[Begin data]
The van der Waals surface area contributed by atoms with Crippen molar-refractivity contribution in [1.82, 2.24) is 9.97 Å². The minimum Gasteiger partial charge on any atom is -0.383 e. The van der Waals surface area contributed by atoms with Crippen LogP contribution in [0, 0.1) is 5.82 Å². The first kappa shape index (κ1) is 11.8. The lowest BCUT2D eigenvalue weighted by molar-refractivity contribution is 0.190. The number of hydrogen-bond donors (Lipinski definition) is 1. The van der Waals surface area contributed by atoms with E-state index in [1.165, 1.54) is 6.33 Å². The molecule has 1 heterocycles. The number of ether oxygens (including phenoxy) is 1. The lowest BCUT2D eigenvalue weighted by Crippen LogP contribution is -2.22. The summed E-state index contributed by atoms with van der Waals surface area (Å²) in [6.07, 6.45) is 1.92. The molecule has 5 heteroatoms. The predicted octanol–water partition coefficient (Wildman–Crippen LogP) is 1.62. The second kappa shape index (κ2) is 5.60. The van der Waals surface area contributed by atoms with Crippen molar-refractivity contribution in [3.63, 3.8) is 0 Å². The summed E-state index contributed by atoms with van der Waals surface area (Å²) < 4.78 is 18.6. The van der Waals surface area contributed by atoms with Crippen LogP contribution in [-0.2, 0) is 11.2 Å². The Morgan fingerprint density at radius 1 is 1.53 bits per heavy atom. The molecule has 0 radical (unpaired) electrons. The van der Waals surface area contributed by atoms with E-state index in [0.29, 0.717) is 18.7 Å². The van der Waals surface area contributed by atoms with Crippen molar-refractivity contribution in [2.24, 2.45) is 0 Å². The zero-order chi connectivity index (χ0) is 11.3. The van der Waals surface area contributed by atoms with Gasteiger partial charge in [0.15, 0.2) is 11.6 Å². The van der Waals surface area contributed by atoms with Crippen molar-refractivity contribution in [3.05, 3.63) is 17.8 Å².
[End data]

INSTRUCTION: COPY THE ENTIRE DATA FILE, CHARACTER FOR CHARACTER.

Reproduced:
The van der Waals surface area contributed by atoms with Crippen molar-refractivity contribution in [1.82, 2.24) is 9.97 Å². The minimum Gasteiger partial charge on any atom is -0.383 e. The van der Waals surface area contributed by atoms with Crippen LogP contribution in [0, 0.1) is 5.82 Å². The first kappa shape index (κ1) is 11.8. The lowest BCUT2D eigenvalue weighted by molar-refractivity contribution is 0.190. The number of hydrogen-bond donors (Lipinski definition) is 1. The van der Waals surface area contributed by atoms with E-state index in [1.165, 1.54) is 6.33 Å². The molecule has 1 heterocycles. The number of ether oxygens (including phenoxy) is 1. The lowest BCUT2D eigenvalue weighted by Crippen LogP contribution is -2.22. The summed E-state index contributed by atoms with van der Waals surface area (Å²) in [6.07, 6.45) is 1.92. The molecule has 5 heteroatoms. The predicted octanol–water partition coefficient (Wildman–Crippen LogP) is 1.62. The second kappa shape index (κ2) is 5.60. The van der Waals surface area contributed by atoms with Crippen molar-refractivity contribution in [3.63, 3.8) is 0 Å². The summed E-state index contributed by atoms with van der Waals surface area (Å²) < 4.78 is 18.6. The van der Waals surface area contributed by atoms with Crippen LogP contribution in [-0.2, 0) is 11.2 Å². The Morgan fingerprint density at radius 1 is 1.53 bits per heavy atom. The molecule has 0 radical (unpaired) electrons. The van der Waals surface area contributed by atoms with E-state index in [0.29, 0.717) is 18.7 Å². The van der Waals surface area contributed by atoms with Crippen molar-refractivity contribution in [2.24, 2.45) is 0 Å². The zero-order chi connectivity index (χ0) is 11.3. The van der Waals surface area contributed by atoms with Gasteiger partial charge in [0.15, 0.2) is 11.6 Å². The van der Waals surface area contributed by atoms with Crippen molar-refractivity contribution in [3.05, 3.63) is 17.8 Å².